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Flip-flops a flub?

May 18th, 2012
Zoe Sophos

Flip-flops may cause foot pain that even the most dexterous downward dog can’t stretch out, according to the American Podiatric Medical Association. Popular with yogis who want modest, breathable shoes that are easy to remove in the yoga studio, these simple sandals can do more harm than help to one’s overall health.

In a recent report, the APMA found that half of all Americans have experienced foot pain at some point in their lives. This pain is usually unnecessary and is the result of improper footwear, including many types of flip-flops that lack proper arch support or are made of unsavory materials.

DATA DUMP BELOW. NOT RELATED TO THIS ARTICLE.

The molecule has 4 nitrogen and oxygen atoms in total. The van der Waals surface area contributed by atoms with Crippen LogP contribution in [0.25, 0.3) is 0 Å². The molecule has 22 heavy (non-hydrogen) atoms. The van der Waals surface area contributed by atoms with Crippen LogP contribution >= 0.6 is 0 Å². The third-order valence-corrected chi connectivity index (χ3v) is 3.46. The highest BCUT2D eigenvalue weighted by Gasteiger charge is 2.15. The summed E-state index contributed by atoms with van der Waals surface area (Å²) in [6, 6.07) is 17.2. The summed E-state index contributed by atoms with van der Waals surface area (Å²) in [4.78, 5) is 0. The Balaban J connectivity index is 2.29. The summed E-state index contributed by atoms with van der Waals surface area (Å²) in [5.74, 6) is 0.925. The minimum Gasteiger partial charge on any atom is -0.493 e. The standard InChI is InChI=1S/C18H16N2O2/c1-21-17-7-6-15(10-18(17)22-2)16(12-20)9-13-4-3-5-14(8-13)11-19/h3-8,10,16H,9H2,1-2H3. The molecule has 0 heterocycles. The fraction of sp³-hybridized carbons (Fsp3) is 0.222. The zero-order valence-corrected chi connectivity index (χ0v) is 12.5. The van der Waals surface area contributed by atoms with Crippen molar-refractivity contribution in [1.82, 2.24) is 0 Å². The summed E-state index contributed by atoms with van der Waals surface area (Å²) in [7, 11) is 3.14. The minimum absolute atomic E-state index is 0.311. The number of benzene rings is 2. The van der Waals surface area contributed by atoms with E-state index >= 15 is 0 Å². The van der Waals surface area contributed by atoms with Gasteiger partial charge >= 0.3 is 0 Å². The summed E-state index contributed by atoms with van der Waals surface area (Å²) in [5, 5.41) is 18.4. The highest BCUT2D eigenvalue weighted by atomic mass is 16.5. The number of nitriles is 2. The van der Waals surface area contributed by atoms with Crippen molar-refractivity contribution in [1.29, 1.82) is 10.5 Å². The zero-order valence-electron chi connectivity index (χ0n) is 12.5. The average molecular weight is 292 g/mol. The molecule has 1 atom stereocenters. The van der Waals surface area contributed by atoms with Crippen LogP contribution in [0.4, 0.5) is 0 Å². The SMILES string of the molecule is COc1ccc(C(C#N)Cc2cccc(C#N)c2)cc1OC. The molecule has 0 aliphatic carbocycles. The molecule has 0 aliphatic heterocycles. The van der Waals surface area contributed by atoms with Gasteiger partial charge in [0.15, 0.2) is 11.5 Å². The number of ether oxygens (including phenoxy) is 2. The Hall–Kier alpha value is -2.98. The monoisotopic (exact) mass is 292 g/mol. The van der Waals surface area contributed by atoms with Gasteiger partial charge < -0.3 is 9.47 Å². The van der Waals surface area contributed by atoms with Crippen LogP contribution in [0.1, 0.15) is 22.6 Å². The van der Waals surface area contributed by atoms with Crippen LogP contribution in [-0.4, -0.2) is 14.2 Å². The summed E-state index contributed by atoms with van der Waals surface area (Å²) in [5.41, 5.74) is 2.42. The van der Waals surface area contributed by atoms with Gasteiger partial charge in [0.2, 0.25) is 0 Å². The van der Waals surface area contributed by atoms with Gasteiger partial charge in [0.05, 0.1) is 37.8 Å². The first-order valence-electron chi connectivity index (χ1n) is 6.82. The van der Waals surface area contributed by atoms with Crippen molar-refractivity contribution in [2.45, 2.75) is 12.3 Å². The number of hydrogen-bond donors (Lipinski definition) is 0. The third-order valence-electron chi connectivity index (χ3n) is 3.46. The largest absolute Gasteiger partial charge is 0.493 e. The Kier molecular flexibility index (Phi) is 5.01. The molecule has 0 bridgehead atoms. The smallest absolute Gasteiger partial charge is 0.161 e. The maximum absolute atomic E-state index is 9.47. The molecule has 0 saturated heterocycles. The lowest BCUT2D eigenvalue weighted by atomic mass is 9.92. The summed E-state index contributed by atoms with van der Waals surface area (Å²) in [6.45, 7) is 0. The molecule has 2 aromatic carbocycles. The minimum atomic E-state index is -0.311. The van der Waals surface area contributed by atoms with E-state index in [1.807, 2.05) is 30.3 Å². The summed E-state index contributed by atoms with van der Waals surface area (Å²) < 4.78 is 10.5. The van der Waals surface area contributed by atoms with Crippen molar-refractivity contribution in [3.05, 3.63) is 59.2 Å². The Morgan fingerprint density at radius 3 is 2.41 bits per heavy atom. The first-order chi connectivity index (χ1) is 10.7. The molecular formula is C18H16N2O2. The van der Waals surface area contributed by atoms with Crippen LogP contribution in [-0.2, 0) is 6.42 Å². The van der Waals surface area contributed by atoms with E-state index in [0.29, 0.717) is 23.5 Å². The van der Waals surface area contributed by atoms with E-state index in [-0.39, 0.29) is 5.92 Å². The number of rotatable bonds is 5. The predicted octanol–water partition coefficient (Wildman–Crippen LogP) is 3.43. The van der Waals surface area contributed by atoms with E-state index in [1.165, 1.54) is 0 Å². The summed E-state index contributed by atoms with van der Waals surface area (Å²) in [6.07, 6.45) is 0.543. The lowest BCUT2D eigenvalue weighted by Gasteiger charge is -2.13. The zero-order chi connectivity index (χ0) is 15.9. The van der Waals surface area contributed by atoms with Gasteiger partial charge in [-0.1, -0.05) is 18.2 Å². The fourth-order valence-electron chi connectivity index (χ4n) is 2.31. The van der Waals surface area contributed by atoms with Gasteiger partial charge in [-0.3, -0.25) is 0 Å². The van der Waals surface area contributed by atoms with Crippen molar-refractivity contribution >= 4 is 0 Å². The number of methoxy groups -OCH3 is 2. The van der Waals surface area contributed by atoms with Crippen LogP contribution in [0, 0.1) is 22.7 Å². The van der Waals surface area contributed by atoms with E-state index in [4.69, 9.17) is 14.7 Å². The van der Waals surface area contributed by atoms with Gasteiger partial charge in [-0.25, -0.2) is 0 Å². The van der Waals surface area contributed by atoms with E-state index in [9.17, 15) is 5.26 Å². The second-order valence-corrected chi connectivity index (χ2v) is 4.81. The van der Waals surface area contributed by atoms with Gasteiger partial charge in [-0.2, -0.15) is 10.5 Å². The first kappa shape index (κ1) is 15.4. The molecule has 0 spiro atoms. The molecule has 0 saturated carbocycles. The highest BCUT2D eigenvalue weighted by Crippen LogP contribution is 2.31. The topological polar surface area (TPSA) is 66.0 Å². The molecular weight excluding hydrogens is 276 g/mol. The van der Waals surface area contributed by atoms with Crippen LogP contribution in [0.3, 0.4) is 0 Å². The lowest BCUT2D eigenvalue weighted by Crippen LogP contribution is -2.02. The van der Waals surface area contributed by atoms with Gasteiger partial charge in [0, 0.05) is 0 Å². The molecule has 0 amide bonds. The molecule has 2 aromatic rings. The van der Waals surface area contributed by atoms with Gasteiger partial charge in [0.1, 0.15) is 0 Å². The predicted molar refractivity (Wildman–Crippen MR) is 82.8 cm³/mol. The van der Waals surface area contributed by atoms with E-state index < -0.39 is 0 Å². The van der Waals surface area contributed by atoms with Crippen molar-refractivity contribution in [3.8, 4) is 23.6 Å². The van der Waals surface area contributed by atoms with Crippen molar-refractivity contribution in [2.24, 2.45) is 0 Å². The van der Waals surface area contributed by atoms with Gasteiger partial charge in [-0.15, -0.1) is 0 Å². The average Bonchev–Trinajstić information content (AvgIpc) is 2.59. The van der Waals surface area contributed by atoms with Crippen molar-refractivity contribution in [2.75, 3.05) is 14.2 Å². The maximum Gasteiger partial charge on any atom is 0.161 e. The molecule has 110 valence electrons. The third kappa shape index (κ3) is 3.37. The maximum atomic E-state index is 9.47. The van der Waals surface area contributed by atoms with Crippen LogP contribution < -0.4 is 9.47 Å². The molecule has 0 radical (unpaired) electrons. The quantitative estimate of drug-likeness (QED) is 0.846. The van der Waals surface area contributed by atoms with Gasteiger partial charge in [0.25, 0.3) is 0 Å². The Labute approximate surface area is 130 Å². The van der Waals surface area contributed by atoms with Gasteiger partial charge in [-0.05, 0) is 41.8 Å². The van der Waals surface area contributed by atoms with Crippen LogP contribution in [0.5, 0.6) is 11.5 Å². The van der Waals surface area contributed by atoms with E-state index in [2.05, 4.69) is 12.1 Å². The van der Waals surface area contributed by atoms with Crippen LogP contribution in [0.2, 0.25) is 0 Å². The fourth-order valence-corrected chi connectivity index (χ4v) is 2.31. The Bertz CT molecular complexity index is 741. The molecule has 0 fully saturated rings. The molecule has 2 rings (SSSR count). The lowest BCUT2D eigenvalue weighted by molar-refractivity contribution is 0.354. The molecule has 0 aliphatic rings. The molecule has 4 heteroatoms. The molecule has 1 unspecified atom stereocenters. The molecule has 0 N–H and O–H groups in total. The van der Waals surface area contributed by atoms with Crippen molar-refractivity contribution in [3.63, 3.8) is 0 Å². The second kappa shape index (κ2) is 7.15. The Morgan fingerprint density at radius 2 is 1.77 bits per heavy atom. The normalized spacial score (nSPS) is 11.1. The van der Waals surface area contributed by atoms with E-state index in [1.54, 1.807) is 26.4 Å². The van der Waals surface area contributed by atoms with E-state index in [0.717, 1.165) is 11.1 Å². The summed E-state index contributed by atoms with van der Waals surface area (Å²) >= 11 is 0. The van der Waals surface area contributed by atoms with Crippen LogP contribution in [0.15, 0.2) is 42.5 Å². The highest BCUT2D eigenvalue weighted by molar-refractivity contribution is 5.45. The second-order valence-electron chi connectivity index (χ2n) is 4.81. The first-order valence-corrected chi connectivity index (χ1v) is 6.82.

“During the warmer months of the year, many podiatrists treat a greater number of foot problems that can be traced back to wearing flip-flops,” said Michael King, president of APMA. “However, people don’t have to give up wearing this type of footwear altogether. There are certain types of flip-flops that offer a superior amount of stability and support than others.”

A video posted on APMA’s website recommends finding flip flops that bend at the ball of the foot rather than in the middle, are made of high quality soft leather instead of plastic and have built-in cushioning for arch support. It also suggests discarding flip flops once they begin to crack or fray, as well as avoiding wearing them while doing yard work, playing sports or walking long distances. A complete list of flip-flop styles and brands approved by the APMA is available at